Mitigating the impacts of age-related hearing loss

Age-related hearing loss is a common problem. In fact, about one-third of everyone over 65 experiences hearing loss. And over the age of 75, that figure increases to one in two! As we age, our ears do as well, causing what is called presbycusis, or hearing loss due to aging.

 

Even though it’s a common issue in senior citizens, presbycusis should not be trivialized. Quite the opposite in fact! Hearing loss can have many negative effects on a person’s psychological well-being and cognitive abilities and that’s why it’s important to deal with this issue as soon as possible. Claudy Bourgeois, an audiologist with the Clinique GOTM team, tells us a bit more about this problem.

 

What are the consequences of hearing loss when it is left untreated?

First and foremost, you need to keep in mind that hearing loss will greatly affect a person’s quality of life, especially if it remains untreated. When someone suffers from hearing problems, they need to work harder to understand the person they’re talking to, sounds coming from a television, and any other spoken information. That requires a lot of energy on their part, which could lead to fatigue, anger, frustration, loss of self-esteem, anxiety when faced with certain social situations, etc.

 

In fact, people who suffer from hearing loss tend to want to avoid certain activities they previously enjoyed. They might want to isolate themselves, which only exacerbates their psychological distress and can even lead to depression in some cases.

 

In addition, recent studies have identified a link between untreated hearing loss and cognitive impairment. Untreated hearing loss might even increase the risk of suffering from dementia or make the symptoms of dementia appear sooner.

 

How do you reduce the impact of hearing loss?

Hearing aids are often used to “treat” hearing loss and mitigate its impact. However, these devices cannot help someone fully recover their hearing abilities. That’s why communication strategies are so important.

 

That’s where an audiologist comes in. They’ll be able to help the person dealing with hearing loss adapt to various environments and situations to reduce the negative effects of presbycusis on their daily lives.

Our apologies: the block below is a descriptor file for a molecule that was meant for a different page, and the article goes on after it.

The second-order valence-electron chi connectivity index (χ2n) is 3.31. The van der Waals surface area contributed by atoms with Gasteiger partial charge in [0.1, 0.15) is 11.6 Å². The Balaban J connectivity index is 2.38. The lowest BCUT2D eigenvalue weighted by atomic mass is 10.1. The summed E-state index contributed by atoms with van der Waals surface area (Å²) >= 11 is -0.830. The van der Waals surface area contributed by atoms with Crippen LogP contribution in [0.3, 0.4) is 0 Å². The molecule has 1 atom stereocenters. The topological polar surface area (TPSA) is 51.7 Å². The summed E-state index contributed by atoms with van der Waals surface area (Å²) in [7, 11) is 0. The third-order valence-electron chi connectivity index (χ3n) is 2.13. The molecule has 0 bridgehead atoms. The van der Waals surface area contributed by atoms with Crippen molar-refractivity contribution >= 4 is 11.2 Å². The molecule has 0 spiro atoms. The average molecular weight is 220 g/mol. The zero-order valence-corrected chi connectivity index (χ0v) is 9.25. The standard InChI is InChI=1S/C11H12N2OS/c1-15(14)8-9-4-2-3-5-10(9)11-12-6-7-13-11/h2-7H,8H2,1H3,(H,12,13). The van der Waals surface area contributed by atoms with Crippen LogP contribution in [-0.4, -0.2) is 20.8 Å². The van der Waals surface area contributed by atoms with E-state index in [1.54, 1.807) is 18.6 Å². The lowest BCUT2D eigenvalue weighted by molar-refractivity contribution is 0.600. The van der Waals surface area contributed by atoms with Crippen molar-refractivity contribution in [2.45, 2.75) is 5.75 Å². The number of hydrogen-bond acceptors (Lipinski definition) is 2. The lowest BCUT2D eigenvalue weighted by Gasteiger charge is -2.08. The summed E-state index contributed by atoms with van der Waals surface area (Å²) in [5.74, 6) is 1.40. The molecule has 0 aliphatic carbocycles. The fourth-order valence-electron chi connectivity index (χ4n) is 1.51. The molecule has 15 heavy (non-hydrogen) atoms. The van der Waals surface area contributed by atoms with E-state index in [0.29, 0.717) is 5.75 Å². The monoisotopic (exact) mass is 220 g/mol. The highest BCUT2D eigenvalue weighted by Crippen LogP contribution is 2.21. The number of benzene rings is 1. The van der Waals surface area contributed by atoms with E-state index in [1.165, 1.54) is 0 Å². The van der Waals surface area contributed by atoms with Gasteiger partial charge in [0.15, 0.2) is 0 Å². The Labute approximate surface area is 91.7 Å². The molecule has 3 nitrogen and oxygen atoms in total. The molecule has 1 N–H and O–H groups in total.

Hearing loss is often progressive, and it can be difficult to understand the full impact of this problem. An audiologist can provide valuable assistance to help the person realize the full extent of how hearing loss has affected them. To do so, the audiologist will have to identify the problems the person has experienced and the impacts they have had. For instance, frustration, fatigue at the end of the day, etc. In light of these observations, the audiologist will be able to recommend various communication strategies and explain the specific context in which these strategies can help and how to implement them.

 

These strategies, combined or not with hearing aids, will ideally allow the individual to live an active lifestyle and enjoy their favourite activities, always with the goal of preventing social isolation and cognitive impairment.

 

What are examples of communication strategies?

Communication strategies are for the people who experience hearing loss and for their loved ones. The goal is to reduce communication problems that can occur during exchanges. For instance, lip reading, asking to rephrase misunderstood words, choosing a well-lit environment, etc.

 

In sum, it’s important to understand that hearing loss is a serious problem that should not be trivialized. It might be normal for hearing loss to occur with age, but it isn’t normal to do nothing when faced with this problem!

 

For more information and to find out which communication strategies could be helpful for your specific situation, we invite you to consult Clinique GOTM audiologists. Their expertise can help anyone dealing with hearing loss!

Francis-Desjardins Approuvé par Francis Desjardins
Président et physiothérapeute depuis 1994.
Francis Dejardins